To get an idea of how much various components such as CPUs, RAM chips, disk drives and monitors historically cost, and therefore how those costs influenced design decisions that were made, a good source is the ads in the back of magazines like Byte.

There is a caveat: what stage in the wholesale-retail chain did these correspond to?

While it depends on a number of factors, a widely used guideline was that recommended retail price would be about three times manufacturing cost. So if a component cost a computer manufacturer $1, it would add $3 to the retail price.

Taking an example from December 1981 Byte, 16K of RAM (in the form of eight 4116 chips, 200 ns), is advertised for $16. There's no mention of minimum order quantity, so presumably the bulk price a computer manufacturer would pay, was less. Is there a figure available for what the corresponding bulk price would have been?

Or looked at another way: in that year, 16K was quite a common configuration for a personal computer. How much would 16K of RAM have added to the retail price of a computer?

Would the answer be similar for other components such as disk drives and monitors? One data point is the ST-506 hard disk ST-506 price: wholesale or retail? - the answer in that case was that the advertised price was full retail.

  • I have no reason to think this used to be in any way different from today's electronic parts pricing policy.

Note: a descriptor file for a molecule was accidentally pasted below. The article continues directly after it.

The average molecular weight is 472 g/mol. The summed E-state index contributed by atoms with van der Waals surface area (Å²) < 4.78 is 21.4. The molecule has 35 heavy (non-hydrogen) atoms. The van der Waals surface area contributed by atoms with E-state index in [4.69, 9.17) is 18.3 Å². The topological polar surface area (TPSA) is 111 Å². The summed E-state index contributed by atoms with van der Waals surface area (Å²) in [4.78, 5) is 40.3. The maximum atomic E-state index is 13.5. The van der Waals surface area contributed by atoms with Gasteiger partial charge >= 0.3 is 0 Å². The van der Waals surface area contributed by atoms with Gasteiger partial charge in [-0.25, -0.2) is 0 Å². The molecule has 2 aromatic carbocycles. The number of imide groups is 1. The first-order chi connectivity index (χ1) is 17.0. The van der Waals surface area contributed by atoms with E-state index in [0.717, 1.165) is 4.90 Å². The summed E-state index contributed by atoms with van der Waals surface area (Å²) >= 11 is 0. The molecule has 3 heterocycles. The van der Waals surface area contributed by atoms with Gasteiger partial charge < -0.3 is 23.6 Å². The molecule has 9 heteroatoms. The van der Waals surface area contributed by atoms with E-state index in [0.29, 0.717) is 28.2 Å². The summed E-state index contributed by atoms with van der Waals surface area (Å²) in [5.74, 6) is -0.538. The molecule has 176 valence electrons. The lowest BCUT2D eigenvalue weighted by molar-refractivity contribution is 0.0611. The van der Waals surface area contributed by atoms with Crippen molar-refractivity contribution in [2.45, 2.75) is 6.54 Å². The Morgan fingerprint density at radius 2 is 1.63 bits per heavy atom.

– tofro
    Jan 3, 2018 at 21:16
  • @tofro Okay, so what then would be the equivalent answer today?
    – rwallace
    Jan 4, 2018 at 1:39
  • That would make the question off-topic.
    – tofro
    Jan 4, 2018 at 9:24

2 Answers 2


For a set of 8 not really cheap, already way above what I remember as street price for that time frame.

In this case I got personal memory, as I was searching for acceptably priced 4116 for my Apple II in the spring of 1980. The dealership I bought the machine from did quote me 120 Mark (~75 USD back then) for a set of 8. The cheapest local parts dealer was only 40 Mark (~25 USD), including tax, and wholesale would have been considerably less than that. So 16 USD excluding tax almost two years later seems extreme.

You may need to look at more than one ad, as even within one Byte issue there's a wide range of chip prices, often spanning 1:3 for (mostly) the same chips. Different advertizers had different markets in mind. In general, with a healthy competition, magazines are a good way to research prices - with a lot of work involved to not only collect data but judge reliability and intention.

(Care to share issue and page?)

  • Interesting data point, thanks! This was issue 1981-12, page 541.
    – rwallace
    Jan 3, 2018 at 18:58

One point of measure: The 6502 was $25 in unit quantities when released. Atari contracted them for the VCS only a couple of weeks after release and was paying $12 for a 6502 and a 6532 RIOT.

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